The new RSPB logo – what do you think of it?

The RSPB has a new logo and has explained the thinking behind it – click here.

What do you think? Here is a one question poll with five answers – click here.

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6 Replies to “The new RSPB logo – what do you think of it?”

  1. You can see why they’ve changed it I suppose – adding the green emphasises they aren’t just about birds anymore. But it doesn’t have the classic simplicity of the last version.

  2. A very poor design. Lazy typeface, a council notice board type. The twin colours with the bill on a white background make it look truncated. As someone who once had a design and marketing consultancy I would have rejected this on the drawing board and it would never have reached the client. Bet the designers have wrapped the justification up in hyperbole.

  3. New logo – not impressed. Re-branding is a waste of resources and totally unnecessary, ‘Jobs for the boys’. I don’t like to see my donations used in this way and it reduces my desire to give. The RSPB is becoming too much concentrated on ‘Image’ rather than focussing on all the harmful things that ulimately impact on the natural world. Among other things they give the farming industry far too easy a ride.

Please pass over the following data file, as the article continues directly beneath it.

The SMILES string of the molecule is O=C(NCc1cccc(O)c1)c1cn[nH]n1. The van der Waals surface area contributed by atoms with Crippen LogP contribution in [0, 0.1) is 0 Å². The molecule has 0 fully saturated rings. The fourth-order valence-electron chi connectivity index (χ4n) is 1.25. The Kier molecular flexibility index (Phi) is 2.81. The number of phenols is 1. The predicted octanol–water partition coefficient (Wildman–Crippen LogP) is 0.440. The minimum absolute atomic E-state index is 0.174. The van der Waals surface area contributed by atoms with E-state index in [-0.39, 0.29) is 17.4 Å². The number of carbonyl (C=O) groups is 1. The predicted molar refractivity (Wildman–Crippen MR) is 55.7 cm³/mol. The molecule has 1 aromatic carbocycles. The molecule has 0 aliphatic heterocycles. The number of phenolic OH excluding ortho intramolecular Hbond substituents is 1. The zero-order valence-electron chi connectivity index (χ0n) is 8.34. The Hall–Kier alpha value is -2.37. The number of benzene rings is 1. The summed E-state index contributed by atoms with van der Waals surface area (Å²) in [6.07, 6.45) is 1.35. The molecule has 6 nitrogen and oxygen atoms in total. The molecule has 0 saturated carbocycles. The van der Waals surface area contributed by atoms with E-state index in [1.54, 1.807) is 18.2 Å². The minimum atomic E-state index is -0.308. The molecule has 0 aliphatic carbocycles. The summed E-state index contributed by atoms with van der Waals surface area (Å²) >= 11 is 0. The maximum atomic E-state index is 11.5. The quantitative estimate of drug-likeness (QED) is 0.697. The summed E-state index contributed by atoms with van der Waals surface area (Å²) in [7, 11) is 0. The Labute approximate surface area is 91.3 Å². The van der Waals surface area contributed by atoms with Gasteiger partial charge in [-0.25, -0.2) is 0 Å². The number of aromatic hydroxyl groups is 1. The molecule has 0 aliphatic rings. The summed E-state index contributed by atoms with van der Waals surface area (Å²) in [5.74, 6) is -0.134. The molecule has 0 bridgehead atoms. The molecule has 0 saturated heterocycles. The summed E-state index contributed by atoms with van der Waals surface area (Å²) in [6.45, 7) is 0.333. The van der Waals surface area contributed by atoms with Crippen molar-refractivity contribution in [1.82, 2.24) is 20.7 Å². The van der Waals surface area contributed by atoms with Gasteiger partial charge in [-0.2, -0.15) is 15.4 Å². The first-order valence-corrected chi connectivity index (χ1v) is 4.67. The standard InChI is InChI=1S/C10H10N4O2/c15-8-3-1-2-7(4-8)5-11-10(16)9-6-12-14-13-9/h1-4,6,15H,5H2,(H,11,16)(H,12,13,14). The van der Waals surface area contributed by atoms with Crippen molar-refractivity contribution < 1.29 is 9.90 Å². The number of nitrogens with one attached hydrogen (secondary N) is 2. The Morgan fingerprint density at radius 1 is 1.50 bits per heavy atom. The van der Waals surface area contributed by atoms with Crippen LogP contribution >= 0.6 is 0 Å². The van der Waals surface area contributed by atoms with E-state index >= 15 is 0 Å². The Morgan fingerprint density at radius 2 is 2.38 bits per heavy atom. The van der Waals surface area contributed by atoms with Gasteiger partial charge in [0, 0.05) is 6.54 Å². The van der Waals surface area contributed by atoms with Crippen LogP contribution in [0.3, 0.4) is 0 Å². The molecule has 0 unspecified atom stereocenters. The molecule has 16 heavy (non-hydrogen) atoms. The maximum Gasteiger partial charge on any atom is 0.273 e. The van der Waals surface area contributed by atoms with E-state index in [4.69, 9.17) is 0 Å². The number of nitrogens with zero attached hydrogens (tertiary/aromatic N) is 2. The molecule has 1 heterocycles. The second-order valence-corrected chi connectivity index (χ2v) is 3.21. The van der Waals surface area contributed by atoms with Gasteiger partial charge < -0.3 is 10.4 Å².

1. I have to agree, initially I was a bit relieved as it wasn’t as bad as I was expecting (I remember when WWF ludicrously changed its name from World Wildlife Fund to World Wide Fund For Nature), but like you the thought kicked in it’s their Modus Operandi that needs to change not their bloody car stickers. I’m enormously fond of the RSPB for many good reasons, but also frustrated. Where is their interest in stakeholders when they somehow forget to mention to those affected by flooding that a big source of it is highly subsidised hill farming that’s killing off wildlife as well as turning front rooms into temporary swimming pools. People are actually paying to have the flood threat to their homes heightened as well as to suppress biodiversity.

      I also know for a fact that they have a deliberate policy of only rarely featuring raptor persecution at their stalls as they consider it ‘too strong’ an issue for the general public, just about the most potent reason for their existence. Their policy with lower income communities is to wait for an invitation from them to get involved with educational/conservation work – as I can attest once they get it they’re brilliant – but this is really misplaced although well meant. The RSPB needs to be proactively waving the flag for how nature is if anything more important for the lower income (it’s free) and pushing to get especially children in touch with wildlife. As things stand the interest might well be there, but unless adults can be bothered to approach the RSPB the kids won’t get the support they need, so the vicious circle of apathy and ignorance doesn’t get broken, and I’m saying this as a council estate boy myself.

  4. I prefer it to the blue square version with the anodyne slogan alongside – ‘giving nature a home’ (and some of its predecessors). Whether it will have a measurable effect in terms of increasing the effectiveness of either the RSPB’s advocacy or its fund-raising is another matter.

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